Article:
public void handle(MouseEvent e) {
pageClickEvent = false;
setOnMouseReleased(new EventHandler() {
public void handle(MouseEvent e) {
if (pageClickEvent) {
pageClickEvent = false;

Another important thing to note is that mouse events fall through nodes. In the PageFlow mode, if you press a page, this results in an event firing on the page node as well as one on the scene below it. This is nice as it means I can handle drags on the scene without worrying if the user is dragging on a page – the scene will get the event regardless.

But it’s not so handy if you have something on top of the scene such as a navigation bar or zoom bar. In this case we want the nav or zoom bar to handle the event rather than the scene. What I’d love here is some kind of event.kill() method that will stop the event from falling through to other nodes. Edit: Thanks to Andrew for pointing out in the comments that there is a method to achieve this – event.consume().

Despite this gotcha, my code is actually very tidy – partly because I have an additional requirement that I want to make my nav and zoom bar respond when you click in their area, and not just on their knobs. What I do here is to not put event handlers on the navigation and zoom nodes, instead handling them on the scene events like so:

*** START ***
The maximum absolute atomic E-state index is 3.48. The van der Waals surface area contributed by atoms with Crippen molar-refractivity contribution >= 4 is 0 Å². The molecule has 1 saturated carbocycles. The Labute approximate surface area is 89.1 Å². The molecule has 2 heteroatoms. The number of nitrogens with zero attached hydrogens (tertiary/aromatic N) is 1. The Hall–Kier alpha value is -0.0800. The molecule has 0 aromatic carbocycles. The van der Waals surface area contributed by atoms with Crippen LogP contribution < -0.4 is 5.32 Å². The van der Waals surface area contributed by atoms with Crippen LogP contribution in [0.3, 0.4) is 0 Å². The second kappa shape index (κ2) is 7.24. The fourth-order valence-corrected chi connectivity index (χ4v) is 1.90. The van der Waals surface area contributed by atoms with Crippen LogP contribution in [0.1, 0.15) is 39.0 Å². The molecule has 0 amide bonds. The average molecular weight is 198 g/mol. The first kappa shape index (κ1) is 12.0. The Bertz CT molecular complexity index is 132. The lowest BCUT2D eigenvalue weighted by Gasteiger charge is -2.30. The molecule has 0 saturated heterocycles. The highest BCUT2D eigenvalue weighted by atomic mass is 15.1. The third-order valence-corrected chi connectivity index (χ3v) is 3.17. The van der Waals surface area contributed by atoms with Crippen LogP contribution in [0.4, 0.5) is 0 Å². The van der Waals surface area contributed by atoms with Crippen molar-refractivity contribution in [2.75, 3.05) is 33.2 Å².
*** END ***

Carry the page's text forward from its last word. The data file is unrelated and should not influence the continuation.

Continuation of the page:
if (navBar.isNavBarDrag(mouseEvent)) {
// The nav bar is handling the drag.
} else if (zoomBar.isZoomBarDrag(mouseEvent)) {
// The zoom bar is handling the drag.
} else {
// Scene drag

The mouseEvent gets passed through to the nav and zoom bar objects so that it can check the x and y coordinates to see if they need to handle it. If they do, they return true to stop the scene from handling the event.

I hope you have found this article useful. What do you think of the way that JavaFX handles mouse events?

If you want to try out our new JavaFX PageFlow mode, you can download the free 30 day free trial of JPedal here.

I have written several articles on converting our Java3D usage into JavaFX and you can read the other articles here.

IDRsolutions develop a Java PDF Viewer and SDK, an Adobe forms to HTML5 forms converter, a PDF to HTML5 converter and a Java ImageIO replacement. On the blog our team post anything interesting they learn about.

Leon Atherton Leon is a developer at IDRsolutions and product manager for BuildVu. He is responsible for managing the BuildVu product strategy and roadmap, and also spends a lot of his time writing code to build new features, improve functionality, fix bugs, and improve the testing for BuildVu.

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4 Replies to “MouseEvents in JavaFX”

    1. Thanks for commenting Andrew. I have just tested and you are correct! I have updated the article.

      Personally, I prefer my method name suggestion. .arm() and .disarm() are personal favourites from the ButtonBase class.

      An extra tip for those reading the comments that I forgot to add to the article: you can detect double clicks using getClickCount() like so: if (mouseEvent.getClickCount() == 2) { // Double click }

  1. Thank you so much!!
    I didn’t know why On Mouse Releas wasn’t firing and after an hour of troubleshooting I came to this blog, which solved my problem in a second :).